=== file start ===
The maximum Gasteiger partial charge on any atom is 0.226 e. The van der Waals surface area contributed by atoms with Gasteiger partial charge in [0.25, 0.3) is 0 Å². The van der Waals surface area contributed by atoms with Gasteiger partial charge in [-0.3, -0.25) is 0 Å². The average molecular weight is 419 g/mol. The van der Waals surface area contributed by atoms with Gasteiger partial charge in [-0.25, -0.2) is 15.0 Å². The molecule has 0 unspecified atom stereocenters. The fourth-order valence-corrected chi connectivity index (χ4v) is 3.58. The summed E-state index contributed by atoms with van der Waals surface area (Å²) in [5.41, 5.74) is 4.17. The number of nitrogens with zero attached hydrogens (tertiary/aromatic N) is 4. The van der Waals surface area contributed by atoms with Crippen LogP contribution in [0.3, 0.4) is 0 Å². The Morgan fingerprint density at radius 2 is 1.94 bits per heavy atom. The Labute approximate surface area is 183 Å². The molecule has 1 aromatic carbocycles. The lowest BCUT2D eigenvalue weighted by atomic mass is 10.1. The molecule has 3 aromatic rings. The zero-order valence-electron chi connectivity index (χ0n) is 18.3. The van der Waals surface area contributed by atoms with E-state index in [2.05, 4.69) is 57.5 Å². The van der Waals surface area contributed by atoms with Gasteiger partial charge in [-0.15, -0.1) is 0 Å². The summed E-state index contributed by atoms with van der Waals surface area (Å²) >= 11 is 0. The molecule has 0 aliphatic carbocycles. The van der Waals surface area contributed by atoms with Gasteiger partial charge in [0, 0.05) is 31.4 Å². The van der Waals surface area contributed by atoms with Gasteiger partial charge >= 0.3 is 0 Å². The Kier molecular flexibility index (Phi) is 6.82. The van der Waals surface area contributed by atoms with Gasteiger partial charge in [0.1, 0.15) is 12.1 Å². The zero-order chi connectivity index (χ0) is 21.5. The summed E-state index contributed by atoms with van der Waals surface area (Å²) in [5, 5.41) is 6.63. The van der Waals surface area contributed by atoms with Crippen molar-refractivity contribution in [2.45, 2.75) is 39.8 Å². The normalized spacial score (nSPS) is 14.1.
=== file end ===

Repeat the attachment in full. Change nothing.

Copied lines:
The maximum Gasteiger partial charge on any atom is 0.226 e. The van der Waals surface area contributed by atoms with Gasteiger partial charge in [0.25, 0.3) is 0 Å². The van der Waals surface area contributed by atoms with Gasteiger partial charge in [-0.3, -0.25) is 0 Å². The average molecular weight is 419 g/mol. The van der Waals surface area contributed by atoms with Gasteiger partial charge in [-0.25, -0.2) is 15.0 Å². The molecule has 0 unspecified atom stereocenters. The fourth-order valence-corrected chi connectivity index (χ4v) is 3.58. The summed E-state index contributed by atoms with van der Waals surface area (Å²) in [5.41, 5.74) is 4.17. The number of nitrogens with zero attached hydrogens (tertiary/aromatic N) is 4. The van der Waals surface area contributed by atoms with Crippen LogP contribution in [0.3, 0.4) is 0 Å². The Morgan fingerprint density at radius 2 is 1.94 bits per heavy atom. The Labute approximate surface area is 183 Å². The molecule has 1 aromatic carbocycles. The lowest BCUT2D eigenvalue weighted by atomic mass is 10.1. The molecule has 3 aromatic rings. The zero-order valence-electron chi connectivity index (χ0n) is 18.3. The van der Waals surface area contributed by atoms with E-state index in [2.05, 4.69) is 57.5 Å². The van der Waals surface area contributed by atoms with Gasteiger partial charge in [-0.15, -0.1) is 0 Å². The summed E-state index contributed by atoms with van der Waals surface area (Å²) >= 11 is 0. The molecule has 0 aliphatic carbocycles. The van der Waals surface area contributed by atoms with Gasteiger partial charge in [0, 0.05) is 31.4 Å². The van der Waals surface area contributed by atoms with Gasteiger partial charge >= 0.3 is 0 Å². The Kier molecular flexibility index (Phi) is 6.82. The van der Waals surface area contributed by atoms with Gasteiger partial charge in [0.1, 0.15) is 12.1 Å². The zero-order chi connectivity index (χ0) is 21.5. The summed E-state index contributed by atoms with van der Waals surface area (Å²) in [5, 5.41) is 6.63. The van der Waals surface area contributed by atoms with Crippen molar-refractivity contribution in [2.45, 2.75) is 39.8 Å². The normalized spacial score (nSPS) is 14.1.